Monday, October 19, 2009

Using pollution to find ETI and how instruments for future Mars missions are tested on Earth

Welcome! "Alien Life" tracks the latest discoveries and thoughts in the various elements of the famous Drake Equation. Here's today's news:
g Abodes - A dusty red planet and an icy moon of Jupiter may hold the best hopes for scientists trying to track down extraterrestrial life, at least in this solar system. See article.
g Intelligence - Scientists have proposed what seems like an obvious solution to finding life on other planets—look for pollution similar to that found on Earth. Light or air pollution would be a dead giveaway to life on another planet, according to a study to appear in the journal Astrobiology. See article.
g Message - A picture is worth a thousand words, especially if you're trying to get your point across to someone who doesn't speak your language. At least that has been the assumption of many proposals for communicating with extraterrestrials; in a recent image beamed into outer space, the world’s largest radio telescope in Arecibo, Puerto Rico, images of a human being, the double helix of DNA and our solar system were included. But would pictures necessarily be understood at interstellar distances? See article. Note: This article is from 2000.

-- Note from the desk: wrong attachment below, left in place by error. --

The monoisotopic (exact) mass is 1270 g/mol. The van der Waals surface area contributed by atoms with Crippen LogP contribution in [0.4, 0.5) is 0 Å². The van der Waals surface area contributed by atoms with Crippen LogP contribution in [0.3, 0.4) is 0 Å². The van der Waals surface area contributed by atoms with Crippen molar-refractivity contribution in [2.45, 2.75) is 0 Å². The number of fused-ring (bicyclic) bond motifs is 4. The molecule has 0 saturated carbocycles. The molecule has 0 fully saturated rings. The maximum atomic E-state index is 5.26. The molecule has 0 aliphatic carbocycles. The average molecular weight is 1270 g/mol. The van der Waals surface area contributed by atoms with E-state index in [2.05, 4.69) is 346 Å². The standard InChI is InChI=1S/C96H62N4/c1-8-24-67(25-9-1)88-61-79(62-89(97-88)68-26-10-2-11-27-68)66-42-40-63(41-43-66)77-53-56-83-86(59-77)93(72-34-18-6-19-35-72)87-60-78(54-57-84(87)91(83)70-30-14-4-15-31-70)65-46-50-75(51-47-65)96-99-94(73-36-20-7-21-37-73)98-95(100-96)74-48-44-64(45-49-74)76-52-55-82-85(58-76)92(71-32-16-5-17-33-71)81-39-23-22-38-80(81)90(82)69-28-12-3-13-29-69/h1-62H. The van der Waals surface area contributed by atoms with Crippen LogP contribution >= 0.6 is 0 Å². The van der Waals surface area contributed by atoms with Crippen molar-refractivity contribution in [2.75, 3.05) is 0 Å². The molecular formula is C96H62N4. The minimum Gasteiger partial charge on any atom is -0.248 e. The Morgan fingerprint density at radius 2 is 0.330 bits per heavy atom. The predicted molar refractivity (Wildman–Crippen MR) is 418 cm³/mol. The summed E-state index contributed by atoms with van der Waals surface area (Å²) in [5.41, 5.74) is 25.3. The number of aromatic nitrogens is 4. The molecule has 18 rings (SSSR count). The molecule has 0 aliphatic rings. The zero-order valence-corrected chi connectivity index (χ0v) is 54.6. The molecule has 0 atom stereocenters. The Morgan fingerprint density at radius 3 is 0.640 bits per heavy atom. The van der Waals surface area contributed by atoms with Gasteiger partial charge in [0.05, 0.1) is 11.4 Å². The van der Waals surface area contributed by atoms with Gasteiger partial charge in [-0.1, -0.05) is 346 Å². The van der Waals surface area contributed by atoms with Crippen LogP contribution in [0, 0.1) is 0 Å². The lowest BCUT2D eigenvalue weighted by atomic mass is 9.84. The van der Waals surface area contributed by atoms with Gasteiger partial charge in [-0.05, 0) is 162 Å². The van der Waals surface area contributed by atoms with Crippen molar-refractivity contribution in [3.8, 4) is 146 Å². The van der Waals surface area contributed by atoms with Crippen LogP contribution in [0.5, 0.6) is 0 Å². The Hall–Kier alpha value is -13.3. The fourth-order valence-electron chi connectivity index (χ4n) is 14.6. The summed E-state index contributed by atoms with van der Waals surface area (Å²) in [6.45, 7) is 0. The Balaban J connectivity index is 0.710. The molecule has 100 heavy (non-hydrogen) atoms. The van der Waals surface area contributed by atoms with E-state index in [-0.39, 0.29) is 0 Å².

g Cosmicus - In this blog entry, Juan Diego Rodriguez Blanco from the AMASE 2009 team discusses how instruments for future Mars missions are tested on Earth. This year, equipment for ESA's ExoMars mission and NASA's Mars Science Laboratory were put through the ropes on the Arctic island of Svalbard. See article.
g Aftermath - High-tech telescopes on the ground and in space that perform daunting astronomical peep shows in a search for Earth-like worlds aim to answer one of humankind's most monumental questions: "Are we alone?" There is on-going deliberation relating to the societal, philosophical and religious fallout that stems from resolving such a stellar inquiry. See article.

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